Praha

Carolyn F. University of Westminster, England

Date

November 17, 2014

Prague wasn't originally on my list of places to go to when I decided to study abroad. However I had heard of so many people visiting there and my friend Allie, from home, and I decided to meet up there for a long weekend. Allie is studying in Greece for the semester.

We met at the airport and went figured out our way to the hostel. It was dark so we couldn't really see a lot but it didn't seem so special where we were and there were barely any places open for dinner.

The next day we ventured to old town square and were in awe of what was around us. The buildings are so old and ornately colored and decorated. We saw the famous astronomical clock and the masses of people that come to watch the pieces of the clock move on each hour.  We took a guided tour of the Jewish town and saw many synagogues. The first, the Pinkas Synagogue, had all of the names of the Jewish victims of the Holocaust from Bohemia and Moravia written on the inside walls, it was breath taking. We also got to go into a cemetery which they call 'the house of life'. It was astonishing. In that time they didn't have enough room to bury people. There are ten layers of bodies there and the tombstones all stick up jaggedly from the ground because of this. The tombstones have Hebrew as well as pictures on them to get across what the person did for a living.

After this we walked around for a while and got to know our way around. We decided to go to a Czech restaurant and get the traditional meal of goulash and dumplings for dinner. Goulash is like beef stew and the dumplings were like pieces of bread. This was definitely a comfort food and while it was good it definitely wasn't my favorite. We did a pub-crawl that night which was a lot of fun. I was surprised at how little English the people spoke. Visiting places where the majority of the people can speak pretty good English has spoiled me. I suppose we learned just how much you could get across by pointing and making numbers with your fingers.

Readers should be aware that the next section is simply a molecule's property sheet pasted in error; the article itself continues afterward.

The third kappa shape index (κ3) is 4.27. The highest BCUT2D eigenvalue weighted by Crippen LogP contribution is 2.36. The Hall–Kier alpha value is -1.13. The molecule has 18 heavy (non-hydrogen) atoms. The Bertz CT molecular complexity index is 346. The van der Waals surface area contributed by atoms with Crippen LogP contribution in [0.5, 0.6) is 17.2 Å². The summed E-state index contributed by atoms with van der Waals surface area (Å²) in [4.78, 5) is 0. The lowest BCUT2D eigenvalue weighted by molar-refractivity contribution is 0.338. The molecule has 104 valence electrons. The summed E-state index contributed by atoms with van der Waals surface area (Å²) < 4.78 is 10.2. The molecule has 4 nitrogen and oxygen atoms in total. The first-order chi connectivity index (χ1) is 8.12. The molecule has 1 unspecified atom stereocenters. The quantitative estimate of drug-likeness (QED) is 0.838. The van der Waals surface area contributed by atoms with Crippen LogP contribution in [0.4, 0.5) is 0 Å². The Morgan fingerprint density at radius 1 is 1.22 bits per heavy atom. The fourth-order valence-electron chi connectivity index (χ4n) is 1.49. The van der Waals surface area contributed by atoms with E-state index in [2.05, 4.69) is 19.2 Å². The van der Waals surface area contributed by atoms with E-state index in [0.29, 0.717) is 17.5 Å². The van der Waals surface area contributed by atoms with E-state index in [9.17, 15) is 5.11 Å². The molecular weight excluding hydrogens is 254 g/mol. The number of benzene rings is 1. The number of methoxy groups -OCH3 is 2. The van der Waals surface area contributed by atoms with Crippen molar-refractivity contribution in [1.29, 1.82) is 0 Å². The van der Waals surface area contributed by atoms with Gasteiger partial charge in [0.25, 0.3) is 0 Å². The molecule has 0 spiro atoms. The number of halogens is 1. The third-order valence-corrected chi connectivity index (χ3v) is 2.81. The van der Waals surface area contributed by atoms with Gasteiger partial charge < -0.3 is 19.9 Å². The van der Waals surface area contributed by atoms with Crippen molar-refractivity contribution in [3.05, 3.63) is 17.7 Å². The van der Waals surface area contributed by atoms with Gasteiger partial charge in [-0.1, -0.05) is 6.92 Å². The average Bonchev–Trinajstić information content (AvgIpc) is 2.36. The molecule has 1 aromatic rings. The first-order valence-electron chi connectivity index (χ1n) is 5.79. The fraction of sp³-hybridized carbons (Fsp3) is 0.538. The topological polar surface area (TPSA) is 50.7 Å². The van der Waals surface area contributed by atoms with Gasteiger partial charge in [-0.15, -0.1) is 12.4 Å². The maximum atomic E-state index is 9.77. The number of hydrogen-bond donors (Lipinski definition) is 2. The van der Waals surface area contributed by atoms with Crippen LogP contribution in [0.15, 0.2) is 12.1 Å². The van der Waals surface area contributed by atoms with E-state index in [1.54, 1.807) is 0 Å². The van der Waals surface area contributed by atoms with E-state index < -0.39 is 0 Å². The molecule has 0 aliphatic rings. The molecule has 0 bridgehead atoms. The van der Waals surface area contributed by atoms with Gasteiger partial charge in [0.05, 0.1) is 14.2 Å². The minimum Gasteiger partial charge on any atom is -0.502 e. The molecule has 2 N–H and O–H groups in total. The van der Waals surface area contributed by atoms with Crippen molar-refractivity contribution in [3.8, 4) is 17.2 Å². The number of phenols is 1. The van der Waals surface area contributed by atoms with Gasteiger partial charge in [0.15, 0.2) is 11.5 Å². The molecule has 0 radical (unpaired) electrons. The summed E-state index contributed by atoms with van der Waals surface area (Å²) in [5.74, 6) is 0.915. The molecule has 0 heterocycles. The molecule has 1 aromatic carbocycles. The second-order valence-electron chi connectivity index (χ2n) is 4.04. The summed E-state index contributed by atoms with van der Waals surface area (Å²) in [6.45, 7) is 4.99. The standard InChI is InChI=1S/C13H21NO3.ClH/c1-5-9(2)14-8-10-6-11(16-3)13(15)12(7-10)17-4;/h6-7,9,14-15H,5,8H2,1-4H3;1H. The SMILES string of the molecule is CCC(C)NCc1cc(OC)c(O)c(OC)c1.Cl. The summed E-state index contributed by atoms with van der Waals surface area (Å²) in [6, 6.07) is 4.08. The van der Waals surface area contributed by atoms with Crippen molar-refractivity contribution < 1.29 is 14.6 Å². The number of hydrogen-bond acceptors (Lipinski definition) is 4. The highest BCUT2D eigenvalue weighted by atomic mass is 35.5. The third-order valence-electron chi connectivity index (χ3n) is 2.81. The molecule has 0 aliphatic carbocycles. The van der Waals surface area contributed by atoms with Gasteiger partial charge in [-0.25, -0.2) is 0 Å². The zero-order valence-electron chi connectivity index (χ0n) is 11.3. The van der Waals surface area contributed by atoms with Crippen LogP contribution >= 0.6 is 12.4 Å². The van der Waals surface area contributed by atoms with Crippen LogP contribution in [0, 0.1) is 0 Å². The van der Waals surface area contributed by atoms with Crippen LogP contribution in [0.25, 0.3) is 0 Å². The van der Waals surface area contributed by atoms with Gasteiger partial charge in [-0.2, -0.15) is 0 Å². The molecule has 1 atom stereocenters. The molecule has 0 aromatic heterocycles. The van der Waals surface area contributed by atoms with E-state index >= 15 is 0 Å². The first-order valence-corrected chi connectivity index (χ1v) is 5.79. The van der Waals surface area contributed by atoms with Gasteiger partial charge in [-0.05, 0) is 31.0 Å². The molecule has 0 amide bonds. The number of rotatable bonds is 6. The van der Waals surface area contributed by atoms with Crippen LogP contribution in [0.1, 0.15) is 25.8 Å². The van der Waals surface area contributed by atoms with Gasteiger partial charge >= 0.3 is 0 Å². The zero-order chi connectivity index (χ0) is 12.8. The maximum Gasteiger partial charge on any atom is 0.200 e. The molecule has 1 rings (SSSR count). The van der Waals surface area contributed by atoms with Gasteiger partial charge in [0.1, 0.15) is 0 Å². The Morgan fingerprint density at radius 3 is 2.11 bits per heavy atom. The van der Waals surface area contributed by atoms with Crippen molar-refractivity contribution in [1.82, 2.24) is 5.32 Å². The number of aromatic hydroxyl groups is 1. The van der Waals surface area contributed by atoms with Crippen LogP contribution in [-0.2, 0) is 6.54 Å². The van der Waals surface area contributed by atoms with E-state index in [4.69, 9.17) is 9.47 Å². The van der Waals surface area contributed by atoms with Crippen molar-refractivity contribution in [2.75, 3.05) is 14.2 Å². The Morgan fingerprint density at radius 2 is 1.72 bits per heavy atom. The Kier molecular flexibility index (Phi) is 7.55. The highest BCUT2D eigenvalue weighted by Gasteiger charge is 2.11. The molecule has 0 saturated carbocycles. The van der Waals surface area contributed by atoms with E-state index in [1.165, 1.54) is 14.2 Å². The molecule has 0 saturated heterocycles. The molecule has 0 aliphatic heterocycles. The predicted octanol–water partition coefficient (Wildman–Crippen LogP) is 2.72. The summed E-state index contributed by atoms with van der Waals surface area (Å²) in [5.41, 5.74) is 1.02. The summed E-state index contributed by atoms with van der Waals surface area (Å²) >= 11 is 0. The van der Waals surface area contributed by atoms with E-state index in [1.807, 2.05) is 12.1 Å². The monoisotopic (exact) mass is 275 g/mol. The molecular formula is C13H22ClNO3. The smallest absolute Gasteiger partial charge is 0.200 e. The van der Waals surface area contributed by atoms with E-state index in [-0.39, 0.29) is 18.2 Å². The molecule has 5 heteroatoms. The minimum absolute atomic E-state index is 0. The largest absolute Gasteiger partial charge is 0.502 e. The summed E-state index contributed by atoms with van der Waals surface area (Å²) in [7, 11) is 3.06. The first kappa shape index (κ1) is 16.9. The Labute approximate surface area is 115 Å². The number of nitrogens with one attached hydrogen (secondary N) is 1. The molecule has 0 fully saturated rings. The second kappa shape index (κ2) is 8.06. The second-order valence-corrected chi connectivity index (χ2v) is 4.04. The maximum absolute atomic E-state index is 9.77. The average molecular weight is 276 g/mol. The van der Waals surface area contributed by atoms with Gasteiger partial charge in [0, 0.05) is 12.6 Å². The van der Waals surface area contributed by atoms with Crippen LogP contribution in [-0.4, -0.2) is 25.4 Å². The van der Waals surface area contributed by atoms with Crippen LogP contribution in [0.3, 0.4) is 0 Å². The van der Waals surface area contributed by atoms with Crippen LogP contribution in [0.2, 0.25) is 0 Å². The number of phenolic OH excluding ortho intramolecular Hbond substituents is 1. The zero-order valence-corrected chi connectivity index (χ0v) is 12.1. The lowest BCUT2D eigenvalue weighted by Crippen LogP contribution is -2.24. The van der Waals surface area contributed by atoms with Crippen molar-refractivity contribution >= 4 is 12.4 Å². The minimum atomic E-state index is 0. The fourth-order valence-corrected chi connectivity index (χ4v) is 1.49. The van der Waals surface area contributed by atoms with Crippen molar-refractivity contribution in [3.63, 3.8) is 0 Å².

A weird thing about our hostel was the free breakfast they have. Breakfast consisted of cucumbers, lunchmeat, cheese, toast and various spreads. Very different from both an American and English breakfast. After eating several pieces of toast the next day we walked into Old Town then across the Charles Bridge to the John Lennon Wall. Since the 1980s the wall has been filled with John Lennon-inspired graffiti and pieces of lyrics from Beatles' songs, in 1988 young Czechs would write their grievances with the government on the wall. It is constantly changing, every day someone is adding a new quote, picture, or just signing their name. I could have read all of the little snippets on the wall all day. It was like living history in vibrant color. After that we had some delicious Italian food for dinner, dare I say better than what I had in Venice. We went out again that night which was fun.

On our last day we took our longest walk across the river to the Prague castle. We thought we were lost and then all of a sudden happened upon this magnificent structure. It was incredibly detailed and grand. We went inside to the cathedral, which had beautiful stain glass windows. We also stopped to try some Trdelnik. It’s kind of like fried dough but in a cylindrical shape, it was really yummy. One of the great things about Prague is how cheap it is. For example one hundred Czech Korunas is five American dollars. Allie and I were able to get dinner and beer on our last night for only one hundred crowns each. The beer especially is known for being cheap. It's cheaper than water at most places, usually only converting to about $1.50.

Allie and I really enjoyed Prague because of its beautiful architecture and interesting history, especially because we knew little about it before we came. We want to go back with our other best friends Taylor and Hanna because we definitely missed them there!

Categories

England Travel Greece